New York’s Superintendent Of Financial Services Clearly Doesn’t Get Bitcoin

Originally appeared at Ounce.Me

New York State Department of Financial Service’s (NYSDFS) recent unveiling of their planned regulations for bitcoin sparked lively discussions on internet forums, mostly on the part of bitcoiners, damning the regulations and plans for a so-called “BitLicense.”

The most vocal in the community seemed in unanimous agreement that bit-specific regulations were an over-reach and would hurt the US bitcoin business landscape, in particular New York. This includes the controversial Bitcoin Foundation, which lessened the learning curve of regulator’s and intelligence agencies when it came to bitcoin and, perhaps, quickened the rate at which such regulations could be developed.

New York first brought to light the “BitLicense” concept in fall 2013, introducing the regulatory regime as a means to protect consumers and root out wrongdoing without stifling innovation by virtual-currency businesses in New York.
All companies that store or exchange virtual currencies for cash would have to obtain a license from the state under rules proposed by Benjamin Lawsky, New York’s superintendent of financial services ,who once held an AMA on Reddit.

“Setting up common-sense rules of the road is vital to the long-term future of the virtual currency industry, as well as the safety and soundness of customer assets,” Lawsky said in the statement, virtually the only peep on the internet I could find in favor of a such regime.
A preliminary version of excerpts of the regulations, unfortunately for the state of New York and Lawsky, evoke classic “lol” moments. For instance, in section 200.8(b):

Each Licensee shall be permitted to invest its retained earnings and profits in only the following high-quality, investment-grade permissible investments with maturities of up to one year and denominated in United States dollars:
(1) certificates of deposit issued by financial institutions that are regulated by a United States federal or state regulatory agency;
(2) money market funds;
(3) state or municipal bonds;
(4) United States government securities;
(5) United States government agency securities

BitLicenses businesses, therefore, cannot invest or hold their ANY of their profit in bitcoin, ONLY in so-called “high-quality” US Dollar related assets. On Reddit, one individual commented:

You will be told this regulation is to protect the business (and therefore, its consumers) from Bitcoin exchange rate fluctations, but if Bitcoin businesses are forbidden from holding their profits Bitcoin, then what are those businesses forced to do?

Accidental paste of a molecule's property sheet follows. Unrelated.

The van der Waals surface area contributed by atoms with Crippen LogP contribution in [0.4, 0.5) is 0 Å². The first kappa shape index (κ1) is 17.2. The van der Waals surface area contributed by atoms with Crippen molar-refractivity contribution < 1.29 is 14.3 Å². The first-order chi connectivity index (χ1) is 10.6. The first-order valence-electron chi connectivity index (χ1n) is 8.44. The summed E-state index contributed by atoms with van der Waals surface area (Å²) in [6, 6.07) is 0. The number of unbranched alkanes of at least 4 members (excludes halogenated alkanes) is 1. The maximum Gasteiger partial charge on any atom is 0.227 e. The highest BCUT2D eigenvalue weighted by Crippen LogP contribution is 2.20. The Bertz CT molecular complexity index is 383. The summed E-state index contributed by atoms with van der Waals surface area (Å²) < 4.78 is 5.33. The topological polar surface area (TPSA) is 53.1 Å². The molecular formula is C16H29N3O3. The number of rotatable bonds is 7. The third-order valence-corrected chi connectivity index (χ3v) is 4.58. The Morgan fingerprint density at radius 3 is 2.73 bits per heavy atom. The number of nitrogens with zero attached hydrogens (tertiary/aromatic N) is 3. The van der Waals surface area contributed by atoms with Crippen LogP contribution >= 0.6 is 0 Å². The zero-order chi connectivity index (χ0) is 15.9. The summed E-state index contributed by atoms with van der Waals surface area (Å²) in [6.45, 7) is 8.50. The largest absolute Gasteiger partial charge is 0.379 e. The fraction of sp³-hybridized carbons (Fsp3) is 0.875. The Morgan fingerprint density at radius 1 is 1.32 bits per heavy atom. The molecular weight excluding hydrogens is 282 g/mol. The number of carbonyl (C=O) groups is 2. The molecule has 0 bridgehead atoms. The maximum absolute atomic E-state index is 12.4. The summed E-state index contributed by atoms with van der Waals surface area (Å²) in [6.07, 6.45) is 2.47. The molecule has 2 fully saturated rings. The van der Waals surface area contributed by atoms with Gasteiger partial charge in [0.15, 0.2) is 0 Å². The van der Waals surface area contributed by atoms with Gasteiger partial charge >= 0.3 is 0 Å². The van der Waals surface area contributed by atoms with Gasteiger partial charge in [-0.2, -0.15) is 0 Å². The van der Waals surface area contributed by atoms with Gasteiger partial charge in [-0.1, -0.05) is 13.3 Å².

Sell their Bitcoin – driving down prices, reducing demand.

This part of the regulation has one purpose, and that is to prevent the rise of Bitcoin as a reserve currency. It simply makes no sense that a BITCOIN BUSINESS cannot hold ANY of its earnings in Bitcoin.

This was written by the banks, for the banks.

Important to note, for the safety of consumers, are some of the fundamental reasons bitcoin has germinated and sprouted as it has – in a manner commanding of the planet’s attention. Lest we forget bitcoin, and for that matter New York, do not exist in a vacuum, an examination of the facts surrounding bitcoin’s technology are in order, and for that we can turn to very recent events. Scant a reason befalls me to setup the following recent events with their historical precedents. They speak for themselves, quite frankly, to even the very layman.

In recent weeks, particularly since the Crimean Crisis heated up, de-dollarization discussions have countered western talks of sanctions on Russia, with namely Russia and China leading the campaign. But it appears the idea has caught fire. France has noted de-dollarization as an important step towards modernizing the global financial system after US authorities a couple weeks ago fined BNP Paribas, a US bank, $9 billion for ignoring certain US sanctions. Michael Sapin, France’s finance minister, called for a “rebalancing” of currencies in international trade. According to the finance minister, what’s happened to BNP Paribas should “make us realize the necessity of using a variety of currencies.”

“We [Europeans] are selling to ourselves in dollars, for instance when we sell planes…Is that necessary? I don’t think so. I think a rebalancing is possible and necessary, not just regarding the europ but also for the big currencies of the emerging countries, which account for more and more of global trade,” Sapin said.